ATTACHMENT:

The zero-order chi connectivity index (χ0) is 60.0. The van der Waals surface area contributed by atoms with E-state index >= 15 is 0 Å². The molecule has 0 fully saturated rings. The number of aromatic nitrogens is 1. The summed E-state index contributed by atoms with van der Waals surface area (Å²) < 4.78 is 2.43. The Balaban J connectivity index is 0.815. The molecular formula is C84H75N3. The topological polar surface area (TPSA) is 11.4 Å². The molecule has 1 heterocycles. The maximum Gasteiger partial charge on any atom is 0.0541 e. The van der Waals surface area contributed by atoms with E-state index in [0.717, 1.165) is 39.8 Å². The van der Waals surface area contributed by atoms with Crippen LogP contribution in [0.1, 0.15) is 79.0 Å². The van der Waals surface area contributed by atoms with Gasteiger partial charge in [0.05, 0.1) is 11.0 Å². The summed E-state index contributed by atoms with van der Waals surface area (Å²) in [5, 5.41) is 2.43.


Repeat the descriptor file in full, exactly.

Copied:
The zero-order chi connectivity index (χ0) is 60.0. The van der Waals surface area contributed by atoms with E-state index >= 15 is 0 Å². The molecule has 0 fully saturated rings. The number of aromatic nitrogens is 1. The summed E-state index contributed by atoms with van der Waals surface area (Å²) < 4.78 is 2.43. The Balaban J connectivity index is 0.815. The molecular formula is C84H75N3. The topological polar surface area (TPSA) is 11.4 Å². The molecule has 1 heterocycles. The maximum Gasteiger partial charge on any atom is 0.0541 e. The van der Waals surface area contributed by atoms with E-state index in [0.717, 1.165) is 39.8 Å². The van der Waals surface area contributed by atoms with Crippen LogP contribution in [0.1, 0.15) is 79.0 Å². The van der Waals surface area contributed by atoms with Gasteiger partial charge in [0.05, 0.1) is 11.0 Å². The summed E-state index contributed by atoms with van der Waals surface area (Å²) in [5, 5.41) is 2.43.